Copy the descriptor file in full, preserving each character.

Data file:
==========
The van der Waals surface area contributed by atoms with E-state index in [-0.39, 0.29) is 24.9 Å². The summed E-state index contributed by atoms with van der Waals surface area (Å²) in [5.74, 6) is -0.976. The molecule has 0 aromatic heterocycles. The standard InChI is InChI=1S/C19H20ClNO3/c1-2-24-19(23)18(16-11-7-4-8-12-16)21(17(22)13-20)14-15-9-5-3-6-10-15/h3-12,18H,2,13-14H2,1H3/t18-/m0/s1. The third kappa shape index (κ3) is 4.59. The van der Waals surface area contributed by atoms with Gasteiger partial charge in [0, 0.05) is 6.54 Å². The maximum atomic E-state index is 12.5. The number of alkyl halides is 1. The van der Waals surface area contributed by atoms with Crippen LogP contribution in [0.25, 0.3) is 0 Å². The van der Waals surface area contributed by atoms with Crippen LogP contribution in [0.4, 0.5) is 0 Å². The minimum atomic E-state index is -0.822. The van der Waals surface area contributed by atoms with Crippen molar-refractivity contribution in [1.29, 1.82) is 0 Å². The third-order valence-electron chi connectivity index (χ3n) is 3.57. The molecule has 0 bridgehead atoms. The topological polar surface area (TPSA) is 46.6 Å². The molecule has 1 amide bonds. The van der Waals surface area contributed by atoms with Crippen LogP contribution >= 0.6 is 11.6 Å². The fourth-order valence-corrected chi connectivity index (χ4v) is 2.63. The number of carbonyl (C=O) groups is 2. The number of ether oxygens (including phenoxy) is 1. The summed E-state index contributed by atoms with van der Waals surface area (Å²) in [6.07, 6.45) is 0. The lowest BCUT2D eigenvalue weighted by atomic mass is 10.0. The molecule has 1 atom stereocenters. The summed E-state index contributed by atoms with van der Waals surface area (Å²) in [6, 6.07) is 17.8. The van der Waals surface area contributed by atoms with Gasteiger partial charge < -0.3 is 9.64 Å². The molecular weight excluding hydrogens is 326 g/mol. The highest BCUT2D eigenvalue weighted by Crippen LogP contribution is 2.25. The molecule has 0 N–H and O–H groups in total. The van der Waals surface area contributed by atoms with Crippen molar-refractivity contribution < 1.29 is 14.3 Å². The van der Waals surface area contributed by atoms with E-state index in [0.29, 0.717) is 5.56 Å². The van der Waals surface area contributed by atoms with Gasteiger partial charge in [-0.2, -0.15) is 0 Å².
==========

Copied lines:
The van der Waals surface area contributed by atoms with E-state index in [-0.39, 0.29) is 24.9 Å². The summed E-state index contributed by atoms with van der Waals surface area (Å²) in [5.74, 6) is -0.976. The molecule has 0 aromatic heterocycles. The standard InChI is InChI=1S/C19H20ClNO3/c1-2-24-19(23)18(16-11-7-4-8-12-16)21(17(22)13-20)14-15-9-5-3-6-10-15/h3-12,18H,2,13-14H2,1H3/t18-/m0/s1. The third kappa shape index (κ3) is 4.59. The van der Waals surface area contributed by atoms with Gasteiger partial charge in [0, 0.05) is 6.54 Å². The maximum atomic E-state index is 12.5. The number of alkyl halides is 1. The van der Waals surface area contributed by atoms with Crippen LogP contribution in [0.25, 0.3) is 0 Å². The van der Waals surface area contributed by atoms with Crippen LogP contribution in [0.4, 0.5) is 0 Å². The minimum atomic E-state index is -0.822. The van der Waals surface area contributed by atoms with Crippen molar-refractivity contribution in [1.29, 1.82) is 0 Å². The third-order valence-electron chi connectivity index (χ3n) is 3.57. The molecule has 0 bridgehead atoms. The topological polar surface area (TPSA) is 46.6 Å². The molecule has 1 amide bonds. The van der Waals surface area contributed by atoms with Crippen LogP contribution >= 0.6 is 11.6 Å². The fourth-order valence-corrected chi connectivity index (χ4v) is 2.63. The number of carbonyl (C=O) groups is 2. The number of ether oxygens (including phenoxy) is 1. The summed E-state index contributed by atoms with van der Waals surface area (Å²) in [6.07, 6.45) is 0. The lowest BCUT2D eigenvalue weighted by atomic mass is 10.0. The molecule has 1 atom stereocenters. The summed E-state index contributed by atoms with van der Waals surface area (Å²) in [6, 6.07) is 17.8. The van der Waals surface area contributed by atoms with Gasteiger partial charge < -0.3 is 9.64 Å². The molecular weight excluding hydrogens is 326 g/mol. The highest BCUT2D eigenvalue weighted by Crippen LogP contribution is 2.25. The molecule has 0 N–H and O–H groups in total. The van der Waals surface area contributed by atoms with Crippen molar-refractivity contribution < 1.29 is 14.3 Å². The van der Waals surface area contributed by atoms with E-state index in [0.29, 0.717) is 5.56 Å². The van der Waals surface area contributed by atoms with Gasteiger partial charge in [-0.2, -0.15) is 0 Å².